Monday, 25 June 2012

China's Space Age Grows Up As U.S. Space Race Winds Down

The Russians started the space race back in the 1950s.

This picture taken on June 12, 2012 shows Chinese People's Liberation Army (PLA) Air Force fighter pilot Liu Yang (L) together with her two male colleagues, Jing Haipeng (C) and Liu Wang (R), in their spacesuits as they pose for an official photo at the Jiuquan space base, north China's Gansu province. China said on June 15, 2012 that a female astronaut will be among the three-person team on board the Shenzhou-9 spacecraft, and will take off at 6.37 pm (1037 GMT) on June 16 from the Jiuquan space base in the Gobi desert for the country's fourth manned space launch, with Liu Yang, 33, and two male astronauts on board. (Image credit: AFP/Getty Images via @daylife)

Find out all about the crew of Shenzhou 9, including China's first female astronaut, in this SPACE.com infographic.
Source SPACE.com: All about our solar system, outer space and exploration

The U.S. perfect it with putting a man on the moon, then with a series of modern high tech space shuttle missions and Mars ROVERS.  But now, the final frontier captains are more likely to be Russians, with their hopes for a human Mars landing someday, or Chinese, with a new China space station due within the next 8 years.

While the U.S. has basically scrapped its space mission, slashing the budget of NASA and now too close to a fiscal cliff to invest in fly-by-night government funded manned space operations, China is on the move.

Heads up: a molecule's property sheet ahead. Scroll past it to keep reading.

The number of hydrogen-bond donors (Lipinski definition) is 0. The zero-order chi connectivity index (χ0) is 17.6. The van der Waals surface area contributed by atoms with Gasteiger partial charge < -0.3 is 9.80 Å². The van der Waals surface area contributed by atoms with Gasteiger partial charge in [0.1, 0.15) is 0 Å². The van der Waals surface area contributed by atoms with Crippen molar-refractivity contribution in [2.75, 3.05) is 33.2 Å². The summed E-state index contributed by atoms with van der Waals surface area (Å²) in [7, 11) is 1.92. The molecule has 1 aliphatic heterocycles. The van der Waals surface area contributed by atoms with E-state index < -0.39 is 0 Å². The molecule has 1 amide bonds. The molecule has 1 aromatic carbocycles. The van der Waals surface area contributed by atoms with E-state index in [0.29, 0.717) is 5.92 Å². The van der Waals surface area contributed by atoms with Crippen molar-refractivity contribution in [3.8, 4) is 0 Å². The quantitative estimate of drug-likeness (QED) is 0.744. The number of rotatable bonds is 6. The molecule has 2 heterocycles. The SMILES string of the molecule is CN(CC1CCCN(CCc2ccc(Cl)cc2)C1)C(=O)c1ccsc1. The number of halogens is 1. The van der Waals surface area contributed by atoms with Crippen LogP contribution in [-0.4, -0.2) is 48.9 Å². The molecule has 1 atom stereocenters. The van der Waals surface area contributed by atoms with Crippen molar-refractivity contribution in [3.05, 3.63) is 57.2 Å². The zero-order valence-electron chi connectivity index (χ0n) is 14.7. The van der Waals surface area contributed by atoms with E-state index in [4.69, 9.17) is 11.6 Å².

The country’s Shenzhou IX spacecraft, carrying two male astronauts and one female astronaut into space this week, completed its first-ever manual docking with the Tiangong I space lab on Sunday.  The manual docking of two ships whipping through space ultimately demonstrates China’s grasp of essential space rendezvous and docking know-how. Manual docking requires astronauts to have a precise judgement on the relative distance between Shenzhou IX and the Tiangong-1 module, a challenge to their capability of coordination, accuracy and psychological stability. The astronauts have done more than 1,500 docking simulations on the ground to ensure a successful manual docking.

Their successful completion of the docking mission at 12:47 pm local time on Sunday means China is fully capable of transferring humans and cargo to an orbiter in space much like the Americans, only the Americans have abandoned further work in this area beyond the current International Space Station expedition which ends next month. That current mission is actually being commanded by Oleg Dmitrievich Komonenko, a Russian national born in Turkmenistan.  He’s one of three Russians on the Russian Proton vesssel, with two Americans and one astronaut from The Netherlands.

China’s three astronauts boarded Tiangong through Shenzhou IX where they will continued conducting various scientific experiments on the space lab before heading returning.

By Kenneth Rapoza, Forbes Contributor
Covering Brazil, Russia, India & China.

See: Will China Blast Past America In Space? — National Public Radio’s “Talk of the Nation”

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